LCLS Soft X-ray Materials Science (SXR)
Stephanie Mack, 20, read and reread the email in disbelief. After spending time during the past two summers in a science internship program at SLAC National Accelerator Laboratory, she was heading back.
This time she would be at the helm of the world's most powerful X-ray laser, leading an international collaboration as the principal investigator in an experiment exploring how to precisely control the motion of electrons in specially prepared samples of a mineral called manganite.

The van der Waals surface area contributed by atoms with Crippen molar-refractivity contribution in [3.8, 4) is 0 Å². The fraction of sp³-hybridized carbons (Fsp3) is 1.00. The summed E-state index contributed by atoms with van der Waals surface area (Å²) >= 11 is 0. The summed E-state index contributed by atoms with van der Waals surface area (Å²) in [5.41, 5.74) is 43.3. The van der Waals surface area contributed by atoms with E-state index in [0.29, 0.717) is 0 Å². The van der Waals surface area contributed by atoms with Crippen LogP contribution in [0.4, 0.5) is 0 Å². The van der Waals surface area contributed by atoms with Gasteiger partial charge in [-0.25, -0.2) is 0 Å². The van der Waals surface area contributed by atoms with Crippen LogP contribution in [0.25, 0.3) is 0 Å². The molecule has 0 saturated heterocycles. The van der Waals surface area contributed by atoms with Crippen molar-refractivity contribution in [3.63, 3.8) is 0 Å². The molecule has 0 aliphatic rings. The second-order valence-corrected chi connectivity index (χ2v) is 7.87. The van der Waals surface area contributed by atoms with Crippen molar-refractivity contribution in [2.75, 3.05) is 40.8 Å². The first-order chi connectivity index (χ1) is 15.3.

Menlo Park, Calif. — Researchers using the Linac Coherent Light Source (LCLS) at the U.S. Department of Energy’s (DOE) SLAC National Accelerator Laboratory have found a way to strip most of the electrons from xenon atoms, creating a “supercharged,” strongly positive state at energies previously thought too low.